And like the tide, it ebbs and flows.  Life, love, health and money come and go.  Life is not stagnant.  It is crude, organic constantly shifting, changing, and morphing, in and out, back and forth, up and down.   

Knowing that there will be better days gets you through the tough ones.  And, as Reese Witherspoon’s character, Lisa, in the movie “How Do You Know” says, “Bad days make the good days better.” 

A few days before my second chemo treatment, I was on a high.  I was finally feeling better after my first round of chemo.  No more metallic mouth, my fatigue had subsided and I felt like I could leap over tall buildings in a single bound.  I threw a fabulous birthday party for Maggie, Daisy Chain, Maggie and the Maggots, delicious food, one-hundred cupcakes, family, friends and gorgeous smiles beamed filling my home and my soul.  The next day, I found myself driving around town, windows down, radio blaring, sporting my new do.  Nothing could bring me down, nothing.  It felt good to be alive.    

A few days later, I went in for my second chemo treatment.  I was hit hard and down for the count.  The chemo was winning.  I slowed down, slipped into my cute heart pajamas, watched “Mad Men” and took a couple days of rest.

Sunday morning, I flipped it and reversed it.  With some help from my family and friends, I woke up and began to pack for our annual homeschooling camping trip to Anza Borrego.  I felt like shit but I rather feel like shit with the people I love camping in the desert than alone in my home.  I put on my cute blue jean shorts and tank top, packed up our tent, and drove three hours to the desert, where I filled my life with wildflowers, big blue sky, endless night stars, flip flop walks, fabulous food (I could not taste but it looked good), rainbows and friends, lots and lots of friends.

This weekend, I’m down again.  I have a really awful cold and a chemo induced period that seems to visit weekly.  But I will get up again.  Like the tide, I will come back.  Like the sun, I will rise.  Like flowers in the springtime, I will bloom again.  I have faith in this process.  In fact, the longer I am on this planet, the more I have experienced, the more faith I have.  As Ann Morrow Lindbergh writes:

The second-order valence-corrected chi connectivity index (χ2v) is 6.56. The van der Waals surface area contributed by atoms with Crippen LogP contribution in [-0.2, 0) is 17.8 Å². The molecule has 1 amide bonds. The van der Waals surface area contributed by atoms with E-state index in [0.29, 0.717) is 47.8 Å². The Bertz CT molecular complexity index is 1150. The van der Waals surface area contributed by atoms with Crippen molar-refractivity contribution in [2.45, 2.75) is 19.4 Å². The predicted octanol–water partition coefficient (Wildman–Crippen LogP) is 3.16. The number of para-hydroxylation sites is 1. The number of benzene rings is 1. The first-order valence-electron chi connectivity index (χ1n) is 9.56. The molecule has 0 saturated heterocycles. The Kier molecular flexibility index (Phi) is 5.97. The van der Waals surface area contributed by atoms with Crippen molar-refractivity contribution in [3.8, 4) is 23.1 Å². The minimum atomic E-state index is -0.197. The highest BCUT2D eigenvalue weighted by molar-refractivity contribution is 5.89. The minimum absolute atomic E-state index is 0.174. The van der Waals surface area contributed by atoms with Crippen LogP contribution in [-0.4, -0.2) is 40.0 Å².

We have so little faith in the ebb and flow of life, of love, of relationships. We leap at the flow of time and resist in terror its ebb. We are afraid it will never return. We insist on permanency, on duration, on continuity; when the only continuity possible in life, as in love, is in growth, in fluidity, in freedom. 


4 Responses to “Bad Days Make the Good Days Better”

  1. Mom Says:

    If bad days make the good days better honey, then you have a whole life of good days ahead of you..
    As usual your writing amazes me as you do as a woman. I love you lots.

  2. Raundi Says:

    “Everything is a cycle, you’ve got to let it come to you
    And when it does, you will know what to do” Conor Oberst

    So good, girl! Thanks. I needed to read this one today: )

    I Love you!

  3. clare Says:

    Not only do you make cancer look like too much fun, you make cancer look too beautiful. You get lovelier with each post. Did you get my surprize package from the Galapagos yet??? I hope so. Love you so much.

  4. Roya Says:

    Hey Yes Mom :) Just wanted to tell you I’m out here reading and soaking it all up. Mwah.